Reply turned post, VBAC consent form style

Jill has a great post up at The Unnecesarean that is a great example of the interactive nature of the internet birth advocacy community that Amy Romano talks about at Science and Sensibility. The post is almost a wiki of a VBAC consent form. A doctor who reads the site and its comments says he has changed the way he interacts with patients (!!) based on the voices there. He also has submitted a VBAC consent form he cannot edit but can add to. The comments and suggestions are fantastic and I recommend reading them all. I put up a small suggestion, then posted again almost immediately, musing about ACOG’s Practice Bulletin on VBAC:

Sorry for the double post here, but my comment made me think. I just read over the ACOG practice bulletin on VBAC last night (after getting into an annoying “devil’s advocate” conversation with a fellow medical student who was studying for his women’s health final) and the recommendation I posted above (which is a recommendation to offer a trial of labor to all eligible patients) is a highest level (level A) recommendation.

There are two interesting points. One, the suggestion that a physician be immediately available is a level C (the lowest level). I think ACOG is clear in saying this should be offered, and that is more important than the immediately available issue. Language about physicians being available for emergency cesarean also appear in their bulletin on inductions, but that is rarely mentioned. Finally, under “Intrapartum Management”, it says:

“Once labor has begun, a patient attempting VBAC should be evaluated promptly. Most authorities recommend continuous electronic monitoring. However, no data suggest monitoring with intrauterine pressure catheters is superior to external monitoring. Personnel who are familiar with the potential complications of VBAC should be present to watch for nonreassuring fetal heart rate patterns and inadequate progress in labor.”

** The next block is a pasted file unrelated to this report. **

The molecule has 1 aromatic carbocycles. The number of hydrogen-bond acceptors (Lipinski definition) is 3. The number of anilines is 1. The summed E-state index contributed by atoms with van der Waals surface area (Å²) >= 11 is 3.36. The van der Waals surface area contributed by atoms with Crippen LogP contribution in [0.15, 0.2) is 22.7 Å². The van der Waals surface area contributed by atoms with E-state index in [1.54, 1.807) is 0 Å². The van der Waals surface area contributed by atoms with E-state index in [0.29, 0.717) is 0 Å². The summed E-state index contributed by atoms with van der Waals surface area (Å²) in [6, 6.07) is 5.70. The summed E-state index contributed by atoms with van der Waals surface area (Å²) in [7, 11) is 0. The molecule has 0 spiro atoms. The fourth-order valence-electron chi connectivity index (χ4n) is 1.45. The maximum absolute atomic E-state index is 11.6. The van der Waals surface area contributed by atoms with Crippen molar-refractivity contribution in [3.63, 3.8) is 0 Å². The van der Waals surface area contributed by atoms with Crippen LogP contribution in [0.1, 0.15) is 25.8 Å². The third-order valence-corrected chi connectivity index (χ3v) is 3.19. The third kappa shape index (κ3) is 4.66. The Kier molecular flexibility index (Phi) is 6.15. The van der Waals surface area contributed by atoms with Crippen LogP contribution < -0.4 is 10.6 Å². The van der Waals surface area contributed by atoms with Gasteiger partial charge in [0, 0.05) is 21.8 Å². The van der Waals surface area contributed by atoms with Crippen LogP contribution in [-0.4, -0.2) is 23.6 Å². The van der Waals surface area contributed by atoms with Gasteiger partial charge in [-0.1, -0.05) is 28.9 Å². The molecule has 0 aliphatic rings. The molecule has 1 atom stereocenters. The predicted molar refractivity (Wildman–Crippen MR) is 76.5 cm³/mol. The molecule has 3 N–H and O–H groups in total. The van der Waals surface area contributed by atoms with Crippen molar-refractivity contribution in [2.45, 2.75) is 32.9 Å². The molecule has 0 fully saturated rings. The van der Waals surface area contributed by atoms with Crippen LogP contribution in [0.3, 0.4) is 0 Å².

I think this is a much lower standard than many people say this bulletin warrants.

Also, under delivery: (emphasis mine)

There is nothing unique about the delivery of the fetus during a trial of labor. The need to explore the uterus after a successful vaginal delivery is controversial. Most asymptomatic scar dehiscences heal well, and there are no data to suggest that future pregnancy outcome is better if the dehiscence is surgically repaired. Excessive vaginal bleeding or signs of hypovolemia at delivery require prompt and complete assessment of the previous scar and the entire genital tract.”

3 Comments

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3 responses to “Reply turned post, VBAC consent form style

  1. Kristin

    Do you know of anywhere that requires an IUPC and a manual exploration after a VBAC?

    • MomTFH

      No, I don’t. I do know that one of our local hospitals did use IUPCs and scalp monitors routinely, even in low-risk vaginal deliveries, for several years. Supposedly a few cases of neonatal herpes encephalopathy and a new attending from another institution put an end to that policy.

      In order to properly diagnose most uterine ruptures, which are primarily nonsymptomatic, from what I would understand, you would have to do some sort of exploration of the uterus afterward. I think some VBAC research does do this in their protocol to get more accurate statistics. Although the term “uterine rupture” sounds dramatic, ACOG doesn’t even think it needs to be screened for after a VBAC delivery.

      I did mean to bold the first sentence of that paragraph. That is what I think is important about that quote.

  2. Pingback: Plugging away « Mom’s Tinfoil Hat

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